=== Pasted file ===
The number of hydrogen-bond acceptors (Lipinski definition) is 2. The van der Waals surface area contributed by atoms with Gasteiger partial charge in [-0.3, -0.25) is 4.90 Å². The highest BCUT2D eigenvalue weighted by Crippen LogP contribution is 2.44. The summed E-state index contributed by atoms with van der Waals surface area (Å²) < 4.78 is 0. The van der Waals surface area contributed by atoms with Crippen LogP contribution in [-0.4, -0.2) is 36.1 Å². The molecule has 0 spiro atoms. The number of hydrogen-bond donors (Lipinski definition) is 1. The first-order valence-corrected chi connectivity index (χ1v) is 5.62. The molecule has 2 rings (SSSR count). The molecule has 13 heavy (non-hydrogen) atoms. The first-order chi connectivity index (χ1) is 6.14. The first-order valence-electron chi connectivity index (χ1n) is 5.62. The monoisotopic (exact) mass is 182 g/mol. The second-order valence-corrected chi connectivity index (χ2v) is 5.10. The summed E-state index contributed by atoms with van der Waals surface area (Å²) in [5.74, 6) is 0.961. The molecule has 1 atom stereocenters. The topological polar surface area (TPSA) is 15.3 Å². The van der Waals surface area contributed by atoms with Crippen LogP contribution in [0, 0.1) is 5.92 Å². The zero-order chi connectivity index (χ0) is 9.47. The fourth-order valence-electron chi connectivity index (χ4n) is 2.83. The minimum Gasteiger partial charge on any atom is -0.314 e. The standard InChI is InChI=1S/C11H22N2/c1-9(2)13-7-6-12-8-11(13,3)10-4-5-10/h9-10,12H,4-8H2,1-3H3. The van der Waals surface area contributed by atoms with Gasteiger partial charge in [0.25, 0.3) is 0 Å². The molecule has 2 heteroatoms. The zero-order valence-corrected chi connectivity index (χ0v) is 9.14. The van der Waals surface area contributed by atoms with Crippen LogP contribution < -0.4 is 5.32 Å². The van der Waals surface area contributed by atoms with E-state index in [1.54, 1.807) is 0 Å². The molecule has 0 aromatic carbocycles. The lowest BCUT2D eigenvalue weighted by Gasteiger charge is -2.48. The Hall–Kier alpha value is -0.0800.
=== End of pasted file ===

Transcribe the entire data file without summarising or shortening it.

The number of hydrogen-bond acceptors (Lipinski definition) is 2. The van der Waals surface area contributed by atoms with Gasteiger partial charge in [-0.3, -0.25) is 4.90 Å². The highest BCUT2D eigenvalue weighted by Crippen LogP contribution is 2.44. The summed E-state index contributed by atoms with van der Waals surface area (Å²) < 4.78 is 0. The van der Waals surface area contributed by atoms with Crippen LogP contribution in [-0.4, -0.2) is 36.1 Å². The molecule has 0 spiro atoms. The number of hydrogen-bond donors (Lipinski definition) is 1. The first-order valence-corrected chi connectivity index (χ1v) is 5.62. The molecule has 2 rings (SSSR count). The molecule has 13 heavy (non-hydrogen) atoms. The first-order chi connectivity index (χ1) is 6.14. The first-order valence-electron chi connectivity index (χ1n) is 5.62. The monoisotopic (exact) mass is 182 g/mol. The second-order valence-corrected chi connectivity index (χ2v) is 5.10. The summed E-state index contributed by atoms with van der Waals surface area (Å²) in [5.74, 6) is 0.961. The molecule has 1 atom stereocenters. The topological polar surface area (TPSA) is 15.3 Å². The van der Waals surface area contributed by atoms with Crippen LogP contribution in [0, 0.1) is 5.92 Å². The zero-order chi connectivity index (χ0) is 9.47. The fourth-order valence-electron chi connectivity index (χ4n) is 2.83. The minimum Gasteiger partial charge on any atom is -0.314 e. The standard InChI is InChI=1S/C11H22N2/c1-9(2)13-7-6-12-8-11(13,3)10-4-5-10/h9-10,12H,4-8H2,1-3H3. The van der Waals surface area contributed by atoms with Gasteiger partial charge in [0.25, 0.3) is 0 Å². The molecule has 2 heteroatoms. The zero-order valence-corrected chi connectivity index (χ0v) is 9.14. The van der Waals surface area contributed by atoms with Crippen LogP contribution < -0.4 is 5.32 Å². The van der Waals surface area contributed by atoms with E-state index in [1.54, 1.807) is 0 Å². The molecule has 0 aromatic carbocycles. The lowest BCUT2D eigenvalue weighted by Gasteiger charge is -2.48. The Hall–Kier alpha value is -0.0800.